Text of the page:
• to check if performance was really improved, try to replay the same workload with the same global data volume, but on Single-Table -- this will give you the final verdict
  • as well mind to test many concurrent users load levels to build a more complete full picture (e.g. 1, 2, 4, .. 1024 users)

A "classic" example of "fake" IO-Bound OLTP_RW results you can see here :

  • you can see a great "improvement" on 128 users here with a huge TPS jump !
  • however, this TPS result is simple "fake"
  • and you can clearly see that during this 128 users load level the IO activity is showing exactly opposite ;-))
  • as well it's good to test all other users load level as it was done here, as you can also more clearly see that TPS result on 128 users is not matching "overall tendency"..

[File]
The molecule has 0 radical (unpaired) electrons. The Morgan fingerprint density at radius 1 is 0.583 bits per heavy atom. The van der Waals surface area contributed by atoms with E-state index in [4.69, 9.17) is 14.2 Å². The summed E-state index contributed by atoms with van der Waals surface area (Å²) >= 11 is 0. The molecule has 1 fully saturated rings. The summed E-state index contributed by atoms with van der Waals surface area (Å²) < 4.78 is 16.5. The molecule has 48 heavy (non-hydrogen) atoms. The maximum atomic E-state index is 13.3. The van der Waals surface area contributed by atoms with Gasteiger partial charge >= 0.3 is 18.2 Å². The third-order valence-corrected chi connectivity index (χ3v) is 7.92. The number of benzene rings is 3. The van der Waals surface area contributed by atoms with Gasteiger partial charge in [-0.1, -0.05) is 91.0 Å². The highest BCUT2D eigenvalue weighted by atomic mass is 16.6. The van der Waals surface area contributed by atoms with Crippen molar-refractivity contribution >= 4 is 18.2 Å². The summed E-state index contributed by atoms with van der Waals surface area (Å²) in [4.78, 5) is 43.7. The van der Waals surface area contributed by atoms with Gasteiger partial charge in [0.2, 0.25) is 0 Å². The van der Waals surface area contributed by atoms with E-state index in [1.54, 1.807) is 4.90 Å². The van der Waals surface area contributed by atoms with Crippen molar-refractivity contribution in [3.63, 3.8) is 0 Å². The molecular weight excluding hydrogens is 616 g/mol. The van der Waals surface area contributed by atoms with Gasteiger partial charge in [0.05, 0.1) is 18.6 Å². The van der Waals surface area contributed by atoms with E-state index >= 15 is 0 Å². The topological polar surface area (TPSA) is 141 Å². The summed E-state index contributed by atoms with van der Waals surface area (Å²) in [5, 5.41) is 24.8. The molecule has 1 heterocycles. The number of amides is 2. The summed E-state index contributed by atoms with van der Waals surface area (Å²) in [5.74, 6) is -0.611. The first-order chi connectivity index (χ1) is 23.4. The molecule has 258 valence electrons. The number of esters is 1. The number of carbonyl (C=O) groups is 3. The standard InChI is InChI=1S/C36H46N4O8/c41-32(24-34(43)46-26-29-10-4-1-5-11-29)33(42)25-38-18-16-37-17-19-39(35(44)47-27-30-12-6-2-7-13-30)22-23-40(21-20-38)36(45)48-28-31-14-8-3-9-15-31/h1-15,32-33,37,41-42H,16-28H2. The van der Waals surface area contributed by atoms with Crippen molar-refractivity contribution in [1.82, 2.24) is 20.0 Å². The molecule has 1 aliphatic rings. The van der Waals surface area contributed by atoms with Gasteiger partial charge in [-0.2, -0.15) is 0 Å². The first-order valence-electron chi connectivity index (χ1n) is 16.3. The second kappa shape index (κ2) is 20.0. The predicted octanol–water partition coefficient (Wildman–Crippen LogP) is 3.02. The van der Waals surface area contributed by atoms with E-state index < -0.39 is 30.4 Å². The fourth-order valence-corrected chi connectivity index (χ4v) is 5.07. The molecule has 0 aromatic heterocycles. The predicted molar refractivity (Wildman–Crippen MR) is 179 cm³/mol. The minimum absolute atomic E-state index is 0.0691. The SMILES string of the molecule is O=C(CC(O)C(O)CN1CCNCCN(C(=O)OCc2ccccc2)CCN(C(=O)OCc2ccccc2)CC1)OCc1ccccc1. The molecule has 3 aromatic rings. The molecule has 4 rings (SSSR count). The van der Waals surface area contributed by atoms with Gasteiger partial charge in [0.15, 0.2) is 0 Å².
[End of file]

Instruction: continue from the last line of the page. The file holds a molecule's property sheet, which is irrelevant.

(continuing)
Since I got few more questions about "fake" IO-bound results :

  • first of all -- keep in mind that the data access pattern is "uniform"
  • and data set is much more bigger than BP size
  • which means that there is a kind of very high probability that most of page access will involve IO read
  • on the same time this is OLTP_RW workload (e.g. we have writes)
  • which means that we'll quickly have many dirty pages
  • so, before to be able to read a new page we'll need to find a free page in BP
  • and to get a free page we need to evict one from LRU, which will quickly means to flush page first before to evict
  • e.g. this will be all about IO activity
  • and the main target here is "IO-bound correctness" in the test case (like if we want to evaluate a new Storage vendor, or some special FS features, etc.)
  • if "correctness" cannot be confirmed -- the result is "fake" (or "false positive" if you like ;-))

Now :